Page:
^ And what if customer doesn’t expect a theme to be a website but a theme because it says wordpress THEMES? And what about the customers that assume a theme is acting like a THEME (because he/she bought a THEME) and wants to switch themes?

I mean what do you get by making a theme complete website instead of being a theme? What is the advantage? Easier to make? Easier to install? Those are not worth it.

648 posts
  • Has been part of the Envato Community for over 3 years
  • Has sold $10,000+ on Envato Market
  • Has collected 10+ items on Envato Market
  • Sells items exclusively on Envato Market
+1 more
ChapterThemes says

I ain’t gonna discus this further, but such a badge is Bull*, and there is NO right or reason AT ALL, to say those are “best practisces”. It’s just not a fact, it’s just the author’s OWN opinion.

And where have you dug up this old thread anyway. Close the damn thing before we get another pointless discussion :)

1959 posts Don't Worry, Be Happy
  • Sells items exclusively on Envato Market
  • Elite Author: Sold more than $75,000 on Envato Market
  • Made it to the Authors' Hall of Fame
  • Has referred 200+ members
+8 more
FinalDestiny says

Show me just one author that doesn’t include shortcodes in his theme, doesn’t include a drag & drop builder directly in the theme, but gives everything via plugins.

127 posts
  • Has sold $125,000+ on Envato Market
  • Has collected 10+ items on Envato Market
  • Elite Author: Sold more than $75,000 on Envato Market
  • Has been part of the Envato Community for over 5 years
+4 more
Veuse says

And where have you dug up this old thread anyway. Close the damn thing before we get another pointless discussion :)

This is absolutely not a pointless discussion. This is one of the reasons I advice our clients to not use TF themes. You can argue about best practices and all, but the fact is that it is a major issue when changing from one theme to another.

I really can’t see a single argument for having CPTs registered in the theme. For me it is just logic to have as much of the functionality as possible in plugins, and let the theme handle the presentation.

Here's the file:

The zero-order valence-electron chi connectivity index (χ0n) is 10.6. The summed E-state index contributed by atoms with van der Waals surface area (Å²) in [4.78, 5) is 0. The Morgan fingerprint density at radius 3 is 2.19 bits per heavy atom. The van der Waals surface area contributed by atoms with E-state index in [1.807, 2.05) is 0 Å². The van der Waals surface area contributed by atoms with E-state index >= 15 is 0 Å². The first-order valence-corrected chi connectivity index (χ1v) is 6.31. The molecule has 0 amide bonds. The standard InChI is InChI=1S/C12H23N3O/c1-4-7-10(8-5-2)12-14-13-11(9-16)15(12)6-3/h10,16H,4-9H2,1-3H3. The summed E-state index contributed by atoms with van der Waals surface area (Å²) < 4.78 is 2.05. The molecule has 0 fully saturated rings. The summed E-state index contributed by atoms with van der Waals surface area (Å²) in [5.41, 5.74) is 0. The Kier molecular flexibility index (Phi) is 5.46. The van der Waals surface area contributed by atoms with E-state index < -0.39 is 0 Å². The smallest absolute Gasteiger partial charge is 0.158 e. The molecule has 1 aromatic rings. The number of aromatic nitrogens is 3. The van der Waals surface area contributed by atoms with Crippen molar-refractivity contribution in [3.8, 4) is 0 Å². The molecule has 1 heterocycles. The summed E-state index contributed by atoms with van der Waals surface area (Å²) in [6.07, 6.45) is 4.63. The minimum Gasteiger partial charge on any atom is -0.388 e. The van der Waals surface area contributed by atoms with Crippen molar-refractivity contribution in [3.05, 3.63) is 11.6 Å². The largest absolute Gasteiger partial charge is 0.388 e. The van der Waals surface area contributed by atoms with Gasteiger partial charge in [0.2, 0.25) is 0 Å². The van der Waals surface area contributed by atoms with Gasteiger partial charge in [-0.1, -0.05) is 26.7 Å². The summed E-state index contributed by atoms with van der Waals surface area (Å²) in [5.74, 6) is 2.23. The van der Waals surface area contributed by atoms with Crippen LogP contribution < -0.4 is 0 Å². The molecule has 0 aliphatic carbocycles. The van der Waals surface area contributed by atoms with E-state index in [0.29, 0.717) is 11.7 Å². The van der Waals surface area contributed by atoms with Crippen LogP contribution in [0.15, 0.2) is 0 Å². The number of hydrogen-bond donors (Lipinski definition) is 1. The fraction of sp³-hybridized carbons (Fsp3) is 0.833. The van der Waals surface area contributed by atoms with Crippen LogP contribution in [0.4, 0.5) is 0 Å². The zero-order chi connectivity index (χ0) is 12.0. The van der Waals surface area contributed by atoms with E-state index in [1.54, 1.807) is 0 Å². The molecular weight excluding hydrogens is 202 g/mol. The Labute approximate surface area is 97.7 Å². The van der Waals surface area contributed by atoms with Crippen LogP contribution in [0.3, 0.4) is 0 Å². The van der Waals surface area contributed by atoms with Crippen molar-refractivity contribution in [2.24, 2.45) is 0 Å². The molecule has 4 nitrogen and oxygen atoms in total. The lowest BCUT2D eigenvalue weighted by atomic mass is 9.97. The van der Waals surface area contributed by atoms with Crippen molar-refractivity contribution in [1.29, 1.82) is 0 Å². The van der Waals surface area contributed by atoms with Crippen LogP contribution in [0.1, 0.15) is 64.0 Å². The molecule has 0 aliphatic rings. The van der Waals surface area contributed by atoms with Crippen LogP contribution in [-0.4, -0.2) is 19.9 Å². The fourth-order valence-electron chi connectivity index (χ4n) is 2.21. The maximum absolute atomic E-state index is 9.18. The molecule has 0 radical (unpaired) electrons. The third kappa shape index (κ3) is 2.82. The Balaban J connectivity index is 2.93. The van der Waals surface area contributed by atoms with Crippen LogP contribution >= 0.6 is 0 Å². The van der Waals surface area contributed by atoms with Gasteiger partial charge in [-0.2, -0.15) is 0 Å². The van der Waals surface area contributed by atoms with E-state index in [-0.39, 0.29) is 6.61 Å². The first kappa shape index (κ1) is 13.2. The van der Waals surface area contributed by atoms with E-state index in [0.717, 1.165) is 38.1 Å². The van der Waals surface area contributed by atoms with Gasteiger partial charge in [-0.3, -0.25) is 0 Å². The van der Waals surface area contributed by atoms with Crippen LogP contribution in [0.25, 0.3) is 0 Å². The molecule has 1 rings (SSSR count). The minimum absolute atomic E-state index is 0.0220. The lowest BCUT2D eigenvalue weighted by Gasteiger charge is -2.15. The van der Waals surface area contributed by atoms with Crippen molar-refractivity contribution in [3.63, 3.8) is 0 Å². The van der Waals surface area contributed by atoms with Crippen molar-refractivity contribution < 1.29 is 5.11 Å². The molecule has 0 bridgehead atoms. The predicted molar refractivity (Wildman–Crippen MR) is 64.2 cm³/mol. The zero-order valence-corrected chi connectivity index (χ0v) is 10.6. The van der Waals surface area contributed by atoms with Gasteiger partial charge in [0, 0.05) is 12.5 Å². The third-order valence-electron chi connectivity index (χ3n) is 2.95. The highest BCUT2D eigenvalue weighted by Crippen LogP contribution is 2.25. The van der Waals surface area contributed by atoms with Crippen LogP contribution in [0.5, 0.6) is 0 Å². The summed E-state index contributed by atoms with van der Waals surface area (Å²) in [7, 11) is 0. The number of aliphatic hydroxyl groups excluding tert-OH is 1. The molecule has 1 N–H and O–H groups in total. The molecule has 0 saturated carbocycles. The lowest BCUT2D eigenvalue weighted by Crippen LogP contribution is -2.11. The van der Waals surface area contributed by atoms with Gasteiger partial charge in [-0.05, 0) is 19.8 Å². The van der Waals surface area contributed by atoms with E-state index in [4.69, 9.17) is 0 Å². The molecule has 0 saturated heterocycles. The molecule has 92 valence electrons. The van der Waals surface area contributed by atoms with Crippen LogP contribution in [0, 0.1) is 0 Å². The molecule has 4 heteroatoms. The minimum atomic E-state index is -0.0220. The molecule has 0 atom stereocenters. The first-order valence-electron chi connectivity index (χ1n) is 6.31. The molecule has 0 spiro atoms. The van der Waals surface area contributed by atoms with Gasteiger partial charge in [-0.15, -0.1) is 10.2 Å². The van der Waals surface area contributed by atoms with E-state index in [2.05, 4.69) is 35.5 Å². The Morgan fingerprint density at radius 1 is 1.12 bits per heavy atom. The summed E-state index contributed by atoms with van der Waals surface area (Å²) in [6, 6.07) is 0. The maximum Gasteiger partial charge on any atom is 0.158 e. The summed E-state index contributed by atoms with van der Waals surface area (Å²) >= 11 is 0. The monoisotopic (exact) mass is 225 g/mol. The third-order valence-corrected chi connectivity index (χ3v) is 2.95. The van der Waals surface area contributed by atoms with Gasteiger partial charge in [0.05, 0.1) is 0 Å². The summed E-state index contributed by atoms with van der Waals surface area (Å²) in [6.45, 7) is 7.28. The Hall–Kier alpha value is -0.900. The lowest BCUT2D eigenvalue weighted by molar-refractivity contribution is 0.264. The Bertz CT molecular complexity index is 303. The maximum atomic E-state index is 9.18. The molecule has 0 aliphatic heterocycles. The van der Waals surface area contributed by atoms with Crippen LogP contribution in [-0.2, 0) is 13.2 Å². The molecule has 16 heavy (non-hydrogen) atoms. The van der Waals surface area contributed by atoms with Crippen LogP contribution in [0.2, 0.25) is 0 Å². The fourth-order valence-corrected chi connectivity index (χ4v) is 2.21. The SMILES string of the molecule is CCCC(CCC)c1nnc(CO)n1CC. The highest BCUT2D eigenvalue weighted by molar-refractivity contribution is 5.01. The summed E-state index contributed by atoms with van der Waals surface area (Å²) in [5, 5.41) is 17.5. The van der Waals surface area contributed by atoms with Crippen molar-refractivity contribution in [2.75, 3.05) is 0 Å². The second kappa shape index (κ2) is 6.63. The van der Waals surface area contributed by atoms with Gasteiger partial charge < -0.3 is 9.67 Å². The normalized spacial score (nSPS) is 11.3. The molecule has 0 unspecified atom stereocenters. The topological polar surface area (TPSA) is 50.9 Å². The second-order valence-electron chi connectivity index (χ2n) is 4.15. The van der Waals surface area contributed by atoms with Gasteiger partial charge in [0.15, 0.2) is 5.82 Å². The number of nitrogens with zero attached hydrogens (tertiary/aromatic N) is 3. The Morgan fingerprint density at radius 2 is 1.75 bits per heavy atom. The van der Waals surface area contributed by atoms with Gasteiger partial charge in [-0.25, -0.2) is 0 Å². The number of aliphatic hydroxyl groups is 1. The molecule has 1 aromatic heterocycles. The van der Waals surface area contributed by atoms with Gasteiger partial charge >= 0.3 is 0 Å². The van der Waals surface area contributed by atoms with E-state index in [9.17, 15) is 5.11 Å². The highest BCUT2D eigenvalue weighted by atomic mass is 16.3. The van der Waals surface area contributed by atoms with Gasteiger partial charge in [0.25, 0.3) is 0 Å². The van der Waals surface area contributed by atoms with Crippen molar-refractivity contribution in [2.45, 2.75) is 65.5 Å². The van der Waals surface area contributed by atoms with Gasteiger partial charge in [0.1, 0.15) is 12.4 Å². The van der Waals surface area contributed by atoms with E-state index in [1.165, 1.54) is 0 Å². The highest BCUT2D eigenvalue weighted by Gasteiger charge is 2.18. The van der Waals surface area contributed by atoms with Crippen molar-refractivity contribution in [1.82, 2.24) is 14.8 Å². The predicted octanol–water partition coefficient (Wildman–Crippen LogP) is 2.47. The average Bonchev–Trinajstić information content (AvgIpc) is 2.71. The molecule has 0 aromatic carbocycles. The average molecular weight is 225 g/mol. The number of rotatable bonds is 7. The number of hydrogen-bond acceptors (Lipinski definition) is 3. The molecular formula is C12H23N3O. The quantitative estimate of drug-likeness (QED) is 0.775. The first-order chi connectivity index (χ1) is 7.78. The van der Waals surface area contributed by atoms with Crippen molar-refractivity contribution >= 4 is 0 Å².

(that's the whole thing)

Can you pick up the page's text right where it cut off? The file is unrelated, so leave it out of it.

127 posts
  • Has sold $125,000+ on Envato Market
  • Has collected 10+ items on Envato Market
  • Elite Author: Sold more than $75,000 on Envato Market
  • Has been part of the Envato Community for over 5 years
+4 more
Veuse says

Show me just one author that doesn’t include shortcodes in his theme, doesn’t include a drag & drop builder directly in the theme, but gives everything via plugins.

I will be able to very soon ;-)

For our next release:

All CPTs in separate plugins

This means that users can activate only the CPTs they need, and have access to the data if they change themes.

Front end pagebuilder – plugin

Will not have much front end styling if theme is replaced, but users will still have access to the components and functionality. Also, it makes maintenance easier for me, so it is a win-win situation.

Analytics tracking – plugin

Why should the users have to re-enter their analytics code when changing themes?

Shortcodes – plugin

23 posts
  • Located in United States
  • Has been part of the Envato Community for over 6 years
  • Sells items exclusively on Envato Market
  • Has sold $1+ on Envato Market
+2 more
bravewhale says

Show me just one author that doesn’t include shortcodes in his theme, doesn’t include a drag & drop builder directly in the theme, but gives everything via plugins.

Here’s one of the largest, most popular, high grossing sellers on the marketplace, I’m sure we all know of, who includes very little baked into each theme. And includes compatibility with their own set of plugins. http://themeforest.net/user/OrmanClark/portfolio

There you go. Others have followed suit, and more will do the same.

23 posts
  • Located in United States
  • Has been part of the Envato Community for over 6 years
  • Sells items exclusively on Envato Market
  • Has sold $1+ on Envato Market
+2 more
bravewhale says

All CPTs in separate plugins This means that users can activate only the CPTs they need, and have access to the data if they change themes.

That’s excellent! That’s a great reason to inlude CPTs as plugins, because not every customer needs each post type enabled. Plus, it help portability to their next theme.

I’m thinking there are enough developers here who want to embrace a more plug-able theme structure, that if we start discussing standard ways to use shortcodes, CPTs, etc, we can being moving every developer in that direction. Just little by little.

Helpful Information

  • Please read our community guidelines. Self promotion and discussion of piracy is not allowed.
  • Open a support ticket if you would like specific help with your account, deposits or purchases.
  • Item Support by authors is optional and may vary. Please see the Support tab on each item page.

Most of all, enjoy your time here. Thank you for being a valued Envato community member.

Post Reply

Format your entry with some basic HTML. Read the Full Details, or here is a refresher:

<strong></strong> to make things bold
<em></em> to emphasize
<ul><li> or <ol><li> to make lists
<h3> or <h4> to make headings
<pre></pre> for code blocks
<code></code> for a few words of code
<a></a> for links
<img> to paste in an image (it'll need to be hosted somewhere else though)
<blockquote></blockquote> to quote somebody

:grin: :shocked: :cry: Complete List of Smiley Codes

by
by
by
by
by
by